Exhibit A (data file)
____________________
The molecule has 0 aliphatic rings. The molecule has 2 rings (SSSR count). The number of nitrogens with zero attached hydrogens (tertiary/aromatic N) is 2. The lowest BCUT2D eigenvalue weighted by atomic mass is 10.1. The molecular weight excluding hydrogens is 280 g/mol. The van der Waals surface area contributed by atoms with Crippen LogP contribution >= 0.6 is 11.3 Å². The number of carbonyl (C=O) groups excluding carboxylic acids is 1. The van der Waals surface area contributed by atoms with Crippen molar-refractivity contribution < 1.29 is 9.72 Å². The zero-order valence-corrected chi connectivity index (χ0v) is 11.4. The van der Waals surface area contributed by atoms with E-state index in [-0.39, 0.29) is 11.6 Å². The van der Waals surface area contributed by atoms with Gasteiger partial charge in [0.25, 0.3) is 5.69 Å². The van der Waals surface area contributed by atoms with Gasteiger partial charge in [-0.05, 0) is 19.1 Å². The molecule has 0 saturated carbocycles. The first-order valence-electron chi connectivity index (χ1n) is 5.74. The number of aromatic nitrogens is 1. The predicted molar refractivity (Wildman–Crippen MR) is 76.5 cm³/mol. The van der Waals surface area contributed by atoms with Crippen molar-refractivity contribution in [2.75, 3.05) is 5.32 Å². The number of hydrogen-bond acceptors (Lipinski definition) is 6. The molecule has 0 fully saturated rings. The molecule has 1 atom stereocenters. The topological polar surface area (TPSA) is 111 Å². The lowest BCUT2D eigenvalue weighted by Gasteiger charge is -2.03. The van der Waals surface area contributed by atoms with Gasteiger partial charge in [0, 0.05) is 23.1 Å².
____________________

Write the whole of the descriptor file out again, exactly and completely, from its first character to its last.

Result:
The molecule has 0 aliphatic rings. The molecule has 2 rings (SSSR count). The number of nitrogens with zero attached hydrogens (tertiary/aromatic N) is 2. The lowest BCUT2D eigenvalue weighted by atomic mass is 10.1. The molecular weight excluding hydrogens is 280 g/mol. The van der Waals surface area contributed by atoms with Crippen LogP contribution >= 0.6 is 11.3 Å². The number of carbonyl (C=O) groups excluding carboxylic acids is 1. The van der Waals surface area contributed by atoms with Crippen molar-refractivity contribution < 1.29 is 9.72 Å². The zero-order valence-corrected chi connectivity index (χ0v) is 11.4. The van der Waals surface area contributed by atoms with E-state index in [-0.39, 0.29) is 11.6 Å². The van der Waals surface area contributed by atoms with Gasteiger partial charge in [0.25, 0.3) is 5.69 Å². The van der Waals surface area contributed by atoms with Gasteiger partial charge in [-0.05, 0) is 19.1 Å². The molecule has 0 saturated carbocycles. The first-order valence-electron chi connectivity index (χ1n) is 5.74. The number of aromatic nitrogens is 1. The predicted molar refractivity (Wildman–Crippen MR) is 76.5 cm³/mol. The van der Waals surface area contributed by atoms with Crippen molar-refractivity contribution in [2.75, 3.05) is 5.32 Å². The number of hydrogen-bond acceptors (Lipinski definition) is 6. The molecule has 0 fully saturated rings. The molecule has 1 atom stereocenters. The topological polar surface area (TPSA) is 111 Å². The lowest BCUT2D eigenvalue weighted by Gasteiger charge is -2.03. The van der Waals surface area contributed by atoms with Gasteiger partial charge in [0, 0.05) is 23.1 Å².